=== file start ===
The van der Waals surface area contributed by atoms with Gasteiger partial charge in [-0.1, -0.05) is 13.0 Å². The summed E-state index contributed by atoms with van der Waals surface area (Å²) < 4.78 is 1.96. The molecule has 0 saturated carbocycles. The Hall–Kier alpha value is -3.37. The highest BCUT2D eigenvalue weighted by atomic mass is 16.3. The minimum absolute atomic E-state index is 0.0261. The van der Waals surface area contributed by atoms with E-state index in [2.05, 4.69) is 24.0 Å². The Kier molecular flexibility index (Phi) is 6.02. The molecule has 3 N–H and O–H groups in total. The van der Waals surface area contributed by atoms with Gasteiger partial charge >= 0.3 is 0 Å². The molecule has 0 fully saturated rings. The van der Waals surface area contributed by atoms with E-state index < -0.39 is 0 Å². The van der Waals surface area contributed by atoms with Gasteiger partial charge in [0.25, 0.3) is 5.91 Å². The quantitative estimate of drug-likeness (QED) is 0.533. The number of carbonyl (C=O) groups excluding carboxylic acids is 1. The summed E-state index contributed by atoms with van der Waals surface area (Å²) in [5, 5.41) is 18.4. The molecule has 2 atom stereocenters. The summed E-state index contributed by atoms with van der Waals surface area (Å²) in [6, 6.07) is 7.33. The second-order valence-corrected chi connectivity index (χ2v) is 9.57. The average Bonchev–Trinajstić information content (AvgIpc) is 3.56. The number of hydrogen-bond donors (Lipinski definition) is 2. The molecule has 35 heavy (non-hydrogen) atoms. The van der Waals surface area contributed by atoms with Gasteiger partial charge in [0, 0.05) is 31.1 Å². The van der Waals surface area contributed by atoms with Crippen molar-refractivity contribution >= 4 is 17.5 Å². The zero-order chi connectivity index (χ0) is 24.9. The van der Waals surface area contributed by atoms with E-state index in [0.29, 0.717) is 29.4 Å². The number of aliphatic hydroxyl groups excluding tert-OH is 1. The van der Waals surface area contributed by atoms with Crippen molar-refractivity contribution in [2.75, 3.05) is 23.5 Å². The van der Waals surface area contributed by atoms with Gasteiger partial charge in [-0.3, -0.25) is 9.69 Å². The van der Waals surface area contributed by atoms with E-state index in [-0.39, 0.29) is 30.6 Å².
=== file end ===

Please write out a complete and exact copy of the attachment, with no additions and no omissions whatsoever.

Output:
The van der Waals surface area contributed by atoms with Gasteiger partial charge in [-0.1, -0.05) is 13.0 Å². The summed E-state index contributed by atoms with van der Waals surface area (Å²) < 4.78 is 1.96. The molecule has 0 saturated carbocycles. The Hall–Kier alpha value is -3.37. The highest BCUT2D eigenvalue weighted by atomic mass is 16.3. The minimum absolute atomic E-state index is 0.0261. The van der Waals surface area contributed by atoms with E-state index in [2.05, 4.69) is 24.0 Å². The Kier molecular flexibility index (Phi) is 6.02. The molecule has 3 N–H and O–H groups in total. The van der Waals surface area contributed by atoms with Gasteiger partial charge >= 0.3 is 0 Å². The molecule has 0 fully saturated rings. The van der Waals surface area contributed by atoms with E-state index < -0.39 is 0 Å². The van der Waals surface area contributed by atoms with Gasteiger partial charge in [0.25, 0.3) is 5.91 Å². The quantitative estimate of drug-likeness (QED) is 0.533. The number of carbonyl (C=O) groups excluding carboxylic acids is 1. The summed E-state index contributed by atoms with van der Waals surface area (Å²) in [5, 5.41) is 18.4. The molecule has 2 atom stereocenters. The summed E-state index contributed by atoms with van der Waals surface area (Å²) in [6, 6.07) is 7.33. The second-order valence-corrected chi connectivity index (χ2v) is 9.57. The average Bonchev–Trinajstić information content (AvgIpc) is 3.56. The number of hydrogen-bond donors (Lipinski definition) is 2. The molecule has 35 heavy (non-hydrogen) atoms. The van der Waals surface area contributed by atoms with Gasteiger partial charge in [0, 0.05) is 31.1 Å². The van der Waals surface area contributed by atoms with Crippen molar-refractivity contribution >= 4 is 17.5 Å². The zero-order chi connectivity index (χ0) is 24.9. The van der Waals surface area contributed by atoms with E-state index in [0.29, 0.717) is 29.4 Å². The number of aliphatic hydroxyl groups excluding tert-OH is 1. The van der Waals surface area contributed by atoms with Crippen molar-refractivity contribution in [2.75, 3.05) is 23.5 Å². The van der Waals surface area contributed by atoms with Gasteiger partial charge in [-0.3, -0.25) is 9.69 Å². The van der Waals surface area contributed by atoms with E-state index in [-0.39, 0.29) is 30.6 Å².